What we have all been waiting for finally happened. Netflix finally released their first African Original movie in the form of Lionheart. The film is directed by and stars Genevieve Nnaji of Nollywood fame. I mean pick any five African movies and I can guarantee you will find Nnaji in at least one of them. I know you know her and you have watched an African movie at some point.
Anyway the movie was released onto Netflix on 4 January and finally ZESA allowed me to watch it this weekend. If you are wondering what the hype is all about consider this: Not only is it the first Netflix African original, it’s the first African movie to be distributed exclusively on Netflix, the first one where real Nigerians get to speak in their own accents and languages without Hollywood butchering these and the first one where Africa is just the setting and not some poverty stricken rat hole which needs saving by a white knight in shinning armour.
Anyway although I enjoyed the film I must say I found parts of it a little underwhelming. While Nnaji and her equally famous costars including Nkem Owoh are amazing the script is just a let down. Do not get me wrong the feminist nature of the movie itself is commendable but it is the business centred theme that a lot of people are going to have a hard time resonating with.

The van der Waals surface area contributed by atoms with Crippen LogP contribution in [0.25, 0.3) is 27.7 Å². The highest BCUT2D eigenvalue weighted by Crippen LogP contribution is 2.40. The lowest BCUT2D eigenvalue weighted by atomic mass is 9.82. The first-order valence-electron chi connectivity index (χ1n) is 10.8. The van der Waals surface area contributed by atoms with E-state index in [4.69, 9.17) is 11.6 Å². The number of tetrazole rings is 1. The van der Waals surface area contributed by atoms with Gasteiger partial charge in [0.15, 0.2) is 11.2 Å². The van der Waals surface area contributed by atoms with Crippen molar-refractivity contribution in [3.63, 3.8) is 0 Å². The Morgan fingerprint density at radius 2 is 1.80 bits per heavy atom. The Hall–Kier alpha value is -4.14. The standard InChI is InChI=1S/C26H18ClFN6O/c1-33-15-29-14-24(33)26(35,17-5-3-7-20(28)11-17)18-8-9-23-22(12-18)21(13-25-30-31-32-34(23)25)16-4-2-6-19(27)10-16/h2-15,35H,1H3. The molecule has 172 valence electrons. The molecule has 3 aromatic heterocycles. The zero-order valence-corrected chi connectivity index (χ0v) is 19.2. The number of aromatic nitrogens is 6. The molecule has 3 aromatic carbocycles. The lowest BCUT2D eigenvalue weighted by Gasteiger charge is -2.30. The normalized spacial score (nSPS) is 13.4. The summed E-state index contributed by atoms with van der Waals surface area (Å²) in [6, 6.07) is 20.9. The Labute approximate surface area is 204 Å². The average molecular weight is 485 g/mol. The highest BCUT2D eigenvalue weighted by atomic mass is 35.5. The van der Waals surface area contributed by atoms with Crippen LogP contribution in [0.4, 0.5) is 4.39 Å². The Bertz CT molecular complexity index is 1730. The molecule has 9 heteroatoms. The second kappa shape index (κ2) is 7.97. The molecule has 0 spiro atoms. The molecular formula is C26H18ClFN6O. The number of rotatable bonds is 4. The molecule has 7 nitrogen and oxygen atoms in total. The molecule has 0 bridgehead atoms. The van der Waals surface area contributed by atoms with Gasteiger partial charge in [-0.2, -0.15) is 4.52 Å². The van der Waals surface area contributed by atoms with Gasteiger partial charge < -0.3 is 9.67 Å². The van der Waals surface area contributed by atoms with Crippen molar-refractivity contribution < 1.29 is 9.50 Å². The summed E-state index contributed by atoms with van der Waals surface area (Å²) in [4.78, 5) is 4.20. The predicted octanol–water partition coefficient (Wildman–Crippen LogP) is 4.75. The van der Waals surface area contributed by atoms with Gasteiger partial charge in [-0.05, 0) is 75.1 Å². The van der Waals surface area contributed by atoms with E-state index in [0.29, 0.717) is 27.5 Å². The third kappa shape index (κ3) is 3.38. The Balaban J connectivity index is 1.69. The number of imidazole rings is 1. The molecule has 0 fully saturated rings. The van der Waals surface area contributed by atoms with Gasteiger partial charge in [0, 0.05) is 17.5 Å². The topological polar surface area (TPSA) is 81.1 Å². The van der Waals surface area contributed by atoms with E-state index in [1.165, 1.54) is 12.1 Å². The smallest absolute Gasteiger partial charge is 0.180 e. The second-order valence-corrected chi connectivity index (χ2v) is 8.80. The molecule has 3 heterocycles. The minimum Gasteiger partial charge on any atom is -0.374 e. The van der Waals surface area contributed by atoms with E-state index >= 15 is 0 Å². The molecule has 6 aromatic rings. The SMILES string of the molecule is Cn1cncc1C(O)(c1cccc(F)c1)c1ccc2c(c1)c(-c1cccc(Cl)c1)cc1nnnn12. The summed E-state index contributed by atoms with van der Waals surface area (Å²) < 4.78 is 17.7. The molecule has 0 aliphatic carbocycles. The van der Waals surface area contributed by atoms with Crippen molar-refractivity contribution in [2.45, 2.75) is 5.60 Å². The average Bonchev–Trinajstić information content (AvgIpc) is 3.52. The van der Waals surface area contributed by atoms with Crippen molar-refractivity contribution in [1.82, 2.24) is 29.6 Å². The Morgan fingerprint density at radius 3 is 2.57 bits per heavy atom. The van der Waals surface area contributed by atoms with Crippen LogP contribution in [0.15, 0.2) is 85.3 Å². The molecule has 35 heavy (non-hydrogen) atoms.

I have a business degree and most of the ideas expressed in this movie are shall I say dubious. The actors are clearly out of their depth and show that they have zero idea what they are saying during these business dialogues. Some of the business ideas being touted as brilliant innovations are anything but. In fact things like market research form part of the mundane staple of what businesses do.
This means people who come from the business world like me are unlikely to be impressed. On the other hand people not familiar with business goings are also going to be equally disappointed. Unless you are Bernie Madoff you are not going to make an interesting villain and Kanayo O. Kanayo is no different.
It’s hard to hate him when he lays out his evil scheme to take over Lionheart-a merger and board room coup!
Other than that Lionheart is a good movie it’s just not great. Some scenes are rather flat although you will be treated to the glory shots of picturesque parts of Nigeria. The older actors deliver their lectures in some form of poetic metre which makes you want to get into your TV and slap them. I hate it when people do that you know. It makes them look condescending rather than wise. At least in my own view.
If you have Netflix I suggest you make a date with Lionheart.
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